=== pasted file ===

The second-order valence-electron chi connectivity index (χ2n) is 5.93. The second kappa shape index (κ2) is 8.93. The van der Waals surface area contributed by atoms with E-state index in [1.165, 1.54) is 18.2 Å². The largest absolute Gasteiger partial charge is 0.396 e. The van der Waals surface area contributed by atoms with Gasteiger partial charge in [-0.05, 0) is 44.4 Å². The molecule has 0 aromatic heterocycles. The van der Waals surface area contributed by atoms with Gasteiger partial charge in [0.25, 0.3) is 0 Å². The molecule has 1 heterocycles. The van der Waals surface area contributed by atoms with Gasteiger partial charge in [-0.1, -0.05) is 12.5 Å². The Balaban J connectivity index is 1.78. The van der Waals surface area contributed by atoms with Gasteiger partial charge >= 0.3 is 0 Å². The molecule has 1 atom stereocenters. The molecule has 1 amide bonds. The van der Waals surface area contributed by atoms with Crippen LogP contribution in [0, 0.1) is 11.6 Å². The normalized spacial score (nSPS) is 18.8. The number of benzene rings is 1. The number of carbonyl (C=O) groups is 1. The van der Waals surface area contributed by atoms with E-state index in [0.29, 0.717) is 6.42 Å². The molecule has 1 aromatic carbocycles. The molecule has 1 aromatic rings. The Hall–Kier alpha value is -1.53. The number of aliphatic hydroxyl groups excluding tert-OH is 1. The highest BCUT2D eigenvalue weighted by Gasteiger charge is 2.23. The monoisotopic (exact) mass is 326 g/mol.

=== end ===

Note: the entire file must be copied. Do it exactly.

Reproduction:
The second-order valence-electron chi connectivity index (χ2n) is 5.93. The second kappa shape index (κ2) is 8.93. The van der Waals surface area contributed by atoms with E-state index in [1.165, 1.54) is 18.2 Å². The largest absolute Gasteiger partial charge is 0.396 e. The van der Waals surface area contributed by atoms with Gasteiger partial charge in [-0.05, 0) is 44.4 Å². The molecule has 0 aromatic heterocycles. The van der Waals surface area contributed by atoms with Gasteiger partial charge in [0.25, 0.3) is 0 Å². The molecule has 1 heterocycles. The van der Waals surface area contributed by atoms with Gasteiger partial charge in [-0.1, -0.05) is 12.5 Å². The Balaban J connectivity index is 1.78. The van der Waals surface area contributed by atoms with Gasteiger partial charge >= 0.3 is 0 Å². The molecule has 1 atom stereocenters. The molecule has 1 amide bonds. The van der Waals surface area contributed by atoms with Crippen LogP contribution in [0, 0.1) is 11.6 Å². The normalized spacial score (nSPS) is 18.8. The number of benzene rings is 1. The number of carbonyl (C=O) groups is 1. The van der Waals surface area contributed by atoms with E-state index in [0.29, 0.717) is 6.42 Å². The molecule has 1 aromatic carbocycles. The molecule has 1 aromatic rings. The Hall–Kier alpha value is -1.53. The number of aliphatic hydroxyl groups excluding tert-OH is 1. The highest BCUT2D eigenvalue weighted by Gasteiger charge is 2.23. The monoisotopic (exact) mass is 326 g/mol.